Shoot Your (Carefully Aimed) Shot

Send questions about the office, money, careers and work-life balance to [email protected]. Include your name and location, or a request to remain anonymous. Letters may be edited.

Crushed by My Work Crush

I have a crush on a co-worker. But this isn’t a normal crush. I’ve had crushes before and I usually either confess or just ignore them till they go away. Not this one, though. I really, really like this person, far more than anything I’ve felt in a long time. I’m aware when he’s in the room and I notice all sorts of details about him. I’ve tried to put it out of mind, and I know work and romance don’t mix, particularly when I have no idea if he returns my feelings. But this crush just won’t be crushed! Do you have any advice on navigating a painfully intense crush on a colleague?

— Anonymous

There is something exhilarating about a crush when it’s just you and the object of your affection and your imagination and everything is still possible. I hope you’re allowing yourself the enjoyment of the best parts of having a crush, while feeling so overwhelmed.

Work and romance don’t mix, but many, many people have romantic entanglements with co-workers. If you’re not dealing with a power imbalance that would make one of you vulnerable to exploitation, the only real harm in dating a co-worker is if the relationship doesn’t work out. Admittedly, that can make things pretty awkward.

You’re not giving me a lot to go on here. Does he know you? Do you guys get along? Is he … single? Do you want to make a romantic overture? Why is this particular crush so intense? I’d love for you to sit with that question, because if you are clearer on why you’re so overwhelmed by these feelings, you might find some clarity on how to better deal with them.

A crush is a healthy thing, so try not to overthink this. At the end of the day, if you really, really like this person, why not shoot your shot? The worst he can say is that he’s not interested, which will hurt, yes, but you will handle it, and have new information about how to proceed. And if he says yes to a date, well, like I said, everything is possible. Good luck, and be good to your heart.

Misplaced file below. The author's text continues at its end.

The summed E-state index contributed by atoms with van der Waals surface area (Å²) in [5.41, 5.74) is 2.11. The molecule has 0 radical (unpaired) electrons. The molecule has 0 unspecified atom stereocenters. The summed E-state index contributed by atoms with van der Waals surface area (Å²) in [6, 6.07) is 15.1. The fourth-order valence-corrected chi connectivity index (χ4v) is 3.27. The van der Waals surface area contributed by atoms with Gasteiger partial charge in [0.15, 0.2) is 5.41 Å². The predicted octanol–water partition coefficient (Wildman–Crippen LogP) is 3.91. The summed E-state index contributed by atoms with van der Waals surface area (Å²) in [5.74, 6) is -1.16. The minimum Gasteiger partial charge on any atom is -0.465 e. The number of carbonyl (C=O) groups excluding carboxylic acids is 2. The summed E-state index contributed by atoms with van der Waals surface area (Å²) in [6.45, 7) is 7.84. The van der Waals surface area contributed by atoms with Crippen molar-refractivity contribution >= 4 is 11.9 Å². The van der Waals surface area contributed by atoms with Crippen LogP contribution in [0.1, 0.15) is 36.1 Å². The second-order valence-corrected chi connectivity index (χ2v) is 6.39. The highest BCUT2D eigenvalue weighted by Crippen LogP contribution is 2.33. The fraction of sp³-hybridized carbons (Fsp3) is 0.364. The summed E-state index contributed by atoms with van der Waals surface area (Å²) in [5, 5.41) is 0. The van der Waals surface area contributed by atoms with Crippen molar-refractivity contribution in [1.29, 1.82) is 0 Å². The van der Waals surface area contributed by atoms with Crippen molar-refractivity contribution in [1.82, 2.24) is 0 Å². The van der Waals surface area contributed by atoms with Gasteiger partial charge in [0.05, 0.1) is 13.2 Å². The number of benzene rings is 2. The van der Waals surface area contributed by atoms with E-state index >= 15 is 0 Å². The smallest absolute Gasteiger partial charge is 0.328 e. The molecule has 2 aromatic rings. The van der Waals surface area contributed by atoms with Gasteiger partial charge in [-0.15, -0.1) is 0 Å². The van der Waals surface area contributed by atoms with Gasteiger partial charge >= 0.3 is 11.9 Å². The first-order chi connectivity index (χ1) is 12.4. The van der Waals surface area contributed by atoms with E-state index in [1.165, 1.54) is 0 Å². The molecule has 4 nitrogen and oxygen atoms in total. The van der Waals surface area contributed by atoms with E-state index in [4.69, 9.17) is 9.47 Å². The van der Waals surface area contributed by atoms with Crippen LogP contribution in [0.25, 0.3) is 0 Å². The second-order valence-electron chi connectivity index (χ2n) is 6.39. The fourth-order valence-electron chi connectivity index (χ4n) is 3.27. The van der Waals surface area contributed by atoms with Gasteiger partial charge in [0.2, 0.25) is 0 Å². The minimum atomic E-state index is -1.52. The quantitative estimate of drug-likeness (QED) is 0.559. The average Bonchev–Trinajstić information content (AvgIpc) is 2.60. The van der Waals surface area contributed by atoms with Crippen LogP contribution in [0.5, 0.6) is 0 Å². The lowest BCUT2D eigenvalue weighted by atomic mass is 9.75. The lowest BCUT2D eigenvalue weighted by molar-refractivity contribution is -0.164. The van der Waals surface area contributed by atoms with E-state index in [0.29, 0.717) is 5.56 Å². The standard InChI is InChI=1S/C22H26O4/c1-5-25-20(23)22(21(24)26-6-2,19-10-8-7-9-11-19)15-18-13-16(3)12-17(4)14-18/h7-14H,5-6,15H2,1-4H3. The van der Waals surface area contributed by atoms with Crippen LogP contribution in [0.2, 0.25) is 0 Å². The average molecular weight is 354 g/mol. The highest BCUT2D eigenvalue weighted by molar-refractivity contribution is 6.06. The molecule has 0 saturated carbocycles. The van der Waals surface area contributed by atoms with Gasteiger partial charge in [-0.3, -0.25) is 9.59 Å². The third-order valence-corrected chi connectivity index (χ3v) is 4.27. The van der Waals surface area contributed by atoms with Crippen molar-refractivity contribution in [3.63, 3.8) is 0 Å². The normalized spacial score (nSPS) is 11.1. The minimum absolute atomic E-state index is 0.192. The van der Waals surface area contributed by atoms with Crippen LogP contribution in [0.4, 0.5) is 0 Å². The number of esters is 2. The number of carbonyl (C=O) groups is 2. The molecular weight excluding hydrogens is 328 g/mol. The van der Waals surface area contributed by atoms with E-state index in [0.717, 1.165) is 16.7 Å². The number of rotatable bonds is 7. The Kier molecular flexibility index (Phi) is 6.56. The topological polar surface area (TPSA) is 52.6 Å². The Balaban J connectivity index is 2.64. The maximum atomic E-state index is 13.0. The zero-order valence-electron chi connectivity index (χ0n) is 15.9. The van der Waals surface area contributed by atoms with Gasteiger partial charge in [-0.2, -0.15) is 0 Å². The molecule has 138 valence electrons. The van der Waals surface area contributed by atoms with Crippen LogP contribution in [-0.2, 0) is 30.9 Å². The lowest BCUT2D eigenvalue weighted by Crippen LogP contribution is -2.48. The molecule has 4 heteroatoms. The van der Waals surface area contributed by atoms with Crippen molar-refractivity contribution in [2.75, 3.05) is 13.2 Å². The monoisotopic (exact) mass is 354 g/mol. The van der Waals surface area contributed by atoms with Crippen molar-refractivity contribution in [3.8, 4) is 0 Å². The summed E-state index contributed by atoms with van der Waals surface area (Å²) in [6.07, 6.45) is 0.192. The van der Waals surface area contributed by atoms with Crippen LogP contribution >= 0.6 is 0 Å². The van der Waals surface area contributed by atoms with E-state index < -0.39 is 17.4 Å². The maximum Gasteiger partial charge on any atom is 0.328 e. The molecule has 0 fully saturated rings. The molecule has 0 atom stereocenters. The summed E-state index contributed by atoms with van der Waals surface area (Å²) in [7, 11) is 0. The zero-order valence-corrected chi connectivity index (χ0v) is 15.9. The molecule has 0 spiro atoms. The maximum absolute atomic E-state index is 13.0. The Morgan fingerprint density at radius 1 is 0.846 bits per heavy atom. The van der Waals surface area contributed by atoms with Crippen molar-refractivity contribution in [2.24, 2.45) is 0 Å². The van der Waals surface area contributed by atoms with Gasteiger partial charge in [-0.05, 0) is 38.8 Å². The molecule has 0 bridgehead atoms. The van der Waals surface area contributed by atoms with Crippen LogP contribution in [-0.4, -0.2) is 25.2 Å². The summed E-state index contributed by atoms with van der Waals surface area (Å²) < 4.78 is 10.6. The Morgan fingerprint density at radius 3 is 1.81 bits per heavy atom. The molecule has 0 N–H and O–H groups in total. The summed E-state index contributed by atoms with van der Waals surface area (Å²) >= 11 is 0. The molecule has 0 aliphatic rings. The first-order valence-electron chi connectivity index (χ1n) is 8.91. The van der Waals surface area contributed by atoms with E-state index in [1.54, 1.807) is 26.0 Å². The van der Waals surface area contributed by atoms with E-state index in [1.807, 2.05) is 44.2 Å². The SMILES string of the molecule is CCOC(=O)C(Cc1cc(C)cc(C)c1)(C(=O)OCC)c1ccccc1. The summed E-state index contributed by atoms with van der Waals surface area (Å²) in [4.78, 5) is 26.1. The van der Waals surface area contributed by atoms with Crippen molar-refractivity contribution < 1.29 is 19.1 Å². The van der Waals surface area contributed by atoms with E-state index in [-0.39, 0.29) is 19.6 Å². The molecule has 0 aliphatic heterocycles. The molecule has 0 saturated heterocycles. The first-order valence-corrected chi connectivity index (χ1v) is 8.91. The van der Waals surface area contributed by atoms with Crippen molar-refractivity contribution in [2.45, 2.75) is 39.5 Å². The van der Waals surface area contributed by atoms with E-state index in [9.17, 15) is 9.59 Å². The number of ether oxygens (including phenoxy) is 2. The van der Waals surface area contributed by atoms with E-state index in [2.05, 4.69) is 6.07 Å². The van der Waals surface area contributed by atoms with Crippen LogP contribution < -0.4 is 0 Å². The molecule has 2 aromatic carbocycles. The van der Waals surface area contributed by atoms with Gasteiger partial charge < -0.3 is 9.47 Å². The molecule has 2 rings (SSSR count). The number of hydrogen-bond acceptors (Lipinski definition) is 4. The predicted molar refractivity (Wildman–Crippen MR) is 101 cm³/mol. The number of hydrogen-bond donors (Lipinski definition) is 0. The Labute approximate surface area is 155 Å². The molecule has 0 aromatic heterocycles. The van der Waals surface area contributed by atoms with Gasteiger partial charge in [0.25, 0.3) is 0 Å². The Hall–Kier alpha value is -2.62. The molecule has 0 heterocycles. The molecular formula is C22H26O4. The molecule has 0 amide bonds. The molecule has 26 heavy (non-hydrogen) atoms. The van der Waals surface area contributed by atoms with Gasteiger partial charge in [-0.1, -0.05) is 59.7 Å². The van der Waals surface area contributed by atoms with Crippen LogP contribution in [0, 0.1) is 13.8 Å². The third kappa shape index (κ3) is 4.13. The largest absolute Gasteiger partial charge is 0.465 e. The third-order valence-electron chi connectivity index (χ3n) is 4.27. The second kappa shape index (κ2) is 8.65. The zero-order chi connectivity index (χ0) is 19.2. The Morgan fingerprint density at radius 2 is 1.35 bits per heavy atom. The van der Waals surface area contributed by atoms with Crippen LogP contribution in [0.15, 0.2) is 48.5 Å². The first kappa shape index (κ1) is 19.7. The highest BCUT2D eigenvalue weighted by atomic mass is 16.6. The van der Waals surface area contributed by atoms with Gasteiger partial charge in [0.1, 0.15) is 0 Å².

Blurred Boundaries

I work as tech support at a small asset management firm. As the lone support person, people come to me with all their random requests. Recently the C.E.O. stopped by and handed me an iPhone he wanted to be wiped and restored. Then he sent me a link to a spyware app he wanted installed on it without anyone being able to detect its presence. The phone wipe was successful but unfortunately it could not be activated.

I convinced him to take the phone to an Apple Store to get it activated, hoping he would forget his earlier request. Knowing his child is far too young for a cellphone, I can only assume this device is for his wife. When he returns with the phone, how should I handle this? Should I help him potentially spy on his wife, state my opposition or not install it but say that I did? He’s a petty man so I’m sure I could lose my job for refusing. But do I risk any legal actions against me?

— Henry, New York City

Your C.E.O. seems to be asking you to do something illegal. Installing spyware on someone’s phone without that person’s knowledge or permission is wiretapping. In New York, there are any number of offenses attached to installing spyware on someone’s phone without consent, including tampering with private communications, unlawfully obtaining communications information and failing to report wiretapping.

You’re being put in a terrible position here. I would tell him that you can’t install the spyware because it is considered wiretapping, which is a felony. If he wants to spy on someone, he is going to have to watch a YouTube video or something to figure out how to do it, like everyone else.

Sisterhood and Solidarity

I am a woman in a male-dominated technical field. In my industry, we frequently collaborate with academic researchers. A colleague introduced me to a professor who works at a top university and she has the background and tools to tackle a research problem we are focused on. During our meetings she suggested interesting, unique and insightful ideas.